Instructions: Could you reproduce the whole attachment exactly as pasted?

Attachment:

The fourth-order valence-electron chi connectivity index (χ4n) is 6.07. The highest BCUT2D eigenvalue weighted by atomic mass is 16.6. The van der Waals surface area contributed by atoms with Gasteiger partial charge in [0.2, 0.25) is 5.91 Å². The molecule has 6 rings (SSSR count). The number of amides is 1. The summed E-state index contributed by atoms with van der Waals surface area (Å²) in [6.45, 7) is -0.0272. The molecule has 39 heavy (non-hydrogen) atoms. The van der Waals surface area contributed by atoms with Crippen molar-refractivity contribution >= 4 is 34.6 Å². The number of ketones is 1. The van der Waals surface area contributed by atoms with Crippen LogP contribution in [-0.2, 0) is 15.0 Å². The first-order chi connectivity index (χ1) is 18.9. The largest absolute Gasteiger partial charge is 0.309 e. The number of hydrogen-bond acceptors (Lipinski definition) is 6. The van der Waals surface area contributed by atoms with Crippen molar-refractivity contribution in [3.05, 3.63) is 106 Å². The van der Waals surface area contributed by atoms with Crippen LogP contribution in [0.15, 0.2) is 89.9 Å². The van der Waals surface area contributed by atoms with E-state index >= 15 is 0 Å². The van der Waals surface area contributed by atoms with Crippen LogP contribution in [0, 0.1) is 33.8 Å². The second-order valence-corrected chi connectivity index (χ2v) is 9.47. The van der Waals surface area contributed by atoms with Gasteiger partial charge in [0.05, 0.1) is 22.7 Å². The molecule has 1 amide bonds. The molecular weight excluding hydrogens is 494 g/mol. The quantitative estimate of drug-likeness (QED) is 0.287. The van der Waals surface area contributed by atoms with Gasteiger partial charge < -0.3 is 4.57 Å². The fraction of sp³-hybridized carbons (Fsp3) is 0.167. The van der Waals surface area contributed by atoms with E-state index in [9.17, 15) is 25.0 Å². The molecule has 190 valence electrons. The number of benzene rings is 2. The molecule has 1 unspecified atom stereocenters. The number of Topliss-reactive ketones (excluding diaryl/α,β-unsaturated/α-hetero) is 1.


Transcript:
The fourth-order valence-electron chi connectivity index (χ4n) is 6.07. The highest BCUT2D eigenvalue weighted by atomic mass is 16.6. The van der Waals surface area contributed by atoms with Gasteiger partial charge in [0.2, 0.25) is 5.91 Å². The molecule has 6 rings (SSSR count). The number of amides is 1. The summed E-state index contributed by atoms with van der Waals surface area (Å²) in [6.45, 7) is -0.0272. The molecule has 39 heavy (non-hydrogen) atoms. The van der Waals surface area contributed by atoms with Crippen molar-refractivity contribution >= 4 is 34.6 Å². The number of ketones is 1. The van der Waals surface area contributed by atoms with Crippen LogP contribution in [-0.2, 0) is 15.0 Å². The first-order chi connectivity index (χ1) is 18.9. The largest absolute Gasteiger partial charge is 0.309 e. The number of hydrogen-bond acceptors (Lipinski definition) is 6. The van der Waals surface area contributed by atoms with Crippen molar-refractivity contribution in [3.05, 3.63) is 106 Å². The van der Waals surface area contributed by atoms with Crippen LogP contribution in [0.15, 0.2) is 89.9 Å². The van der Waals surface area contributed by atoms with E-state index >= 15 is 0 Å². The van der Waals surface area contributed by atoms with Crippen LogP contribution in [0, 0.1) is 33.8 Å². The second-order valence-corrected chi connectivity index (χ2v) is 9.47. The van der Waals surface area contributed by atoms with Gasteiger partial charge in [0.05, 0.1) is 22.7 Å². The molecule has 1 amide bonds. The molecular weight excluding hydrogens is 494 g/mol. The quantitative estimate of drug-likeness (QED) is 0.287. The van der Waals surface area contributed by atoms with Gasteiger partial charge < -0.3 is 4.57 Å². The fraction of sp³-hybridized carbons (Fsp3) is 0.167. The van der Waals surface area contributed by atoms with E-state index in [9.17, 15) is 25.0 Å². The molecule has 190 valence electrons. The number of benzene rings is 2. The molecule has 1 unspecified atom stereocenters. The number of Topliss-reactive ketones (excluding diaryl/α,β-unsaturated/α-hetero) is 1.